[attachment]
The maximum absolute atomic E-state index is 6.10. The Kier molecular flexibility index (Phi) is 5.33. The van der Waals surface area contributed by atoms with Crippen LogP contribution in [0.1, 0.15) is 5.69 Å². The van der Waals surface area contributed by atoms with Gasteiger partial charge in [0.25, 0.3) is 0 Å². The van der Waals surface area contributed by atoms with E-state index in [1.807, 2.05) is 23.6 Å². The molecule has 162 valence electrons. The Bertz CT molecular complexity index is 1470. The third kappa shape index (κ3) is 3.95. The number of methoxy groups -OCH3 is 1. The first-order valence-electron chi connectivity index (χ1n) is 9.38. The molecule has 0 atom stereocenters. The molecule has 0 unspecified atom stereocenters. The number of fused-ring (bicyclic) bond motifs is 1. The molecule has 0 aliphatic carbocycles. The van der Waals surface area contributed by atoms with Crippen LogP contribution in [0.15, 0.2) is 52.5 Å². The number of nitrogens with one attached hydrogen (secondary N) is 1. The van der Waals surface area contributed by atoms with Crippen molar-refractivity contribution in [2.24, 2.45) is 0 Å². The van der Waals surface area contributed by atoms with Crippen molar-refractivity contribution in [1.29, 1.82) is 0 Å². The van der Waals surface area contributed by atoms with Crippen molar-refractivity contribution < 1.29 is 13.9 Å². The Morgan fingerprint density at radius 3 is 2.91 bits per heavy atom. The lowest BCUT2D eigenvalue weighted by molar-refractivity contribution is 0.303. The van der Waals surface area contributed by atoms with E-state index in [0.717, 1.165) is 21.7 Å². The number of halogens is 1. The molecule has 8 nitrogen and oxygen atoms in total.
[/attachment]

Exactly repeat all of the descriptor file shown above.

The maximum absolute atomic E-state index is 6.10. The Kier molecular flexibility index (Phi) is 5.33. The van der Waals surface area contributed by atoms with Crippen LogP contribution in [0.1, 0.15) is 5.69 Å². The van der Waals surface area contributed by atoms with Gasteiger partial charge in [0.25, 0.3) is 0 Å². The van der Waals surface area contributed by atoms with E-state index in [1.807, 2.05) is 23.6 Å². The molecule has 162 valence electrons. The Bertz CT molecular complexity index is 1470. The third kappa shape index (κ3) is 3.95. The number of methoxy groups -OCH3 is 1. The first-order valence-electron chi connectivity index (χ1n) is 9.38. The molecule has 0 atom stereocenters. The molecule has 0 unspecified atom stereocenters. The number of fused-ring (bicyclic) bond motifs is 1. The molecule has 0 aliphatic carbocycles. The van der Waals surface area contributed by atoms with Crippen LogP contribution in [0.15, 0.2) is 52.5 Å². The number of nitrogens with one attached hydrogen (secondary N) is 1. The van der Waals surface area contributed by atoms with Crippen molar-refractivity contribution in [2.24, 2.45) is 0 Å². The van der Waals surface area contributed by atoms with Crippen molar-refractivity contribution in [1.29, 1.82) is 0 Å². The van der Waals surface area contributed by atoms with Crippen molar-refractivity contribution < 1.29 is 13.9 Å². The Morgan fingerprint density at radius 3 is 2.91 bits per heavy atom. The lowest BCUT2D eigenvalue weighted by molar-refractivity contribution is 0.303. The van der Waals surface area contributed by atoms with E-state index in [0.717, 1.165) is 21.7 Å². The number of halogens is 1. The molecule has 8 nitrogen and oxygen atoms in total.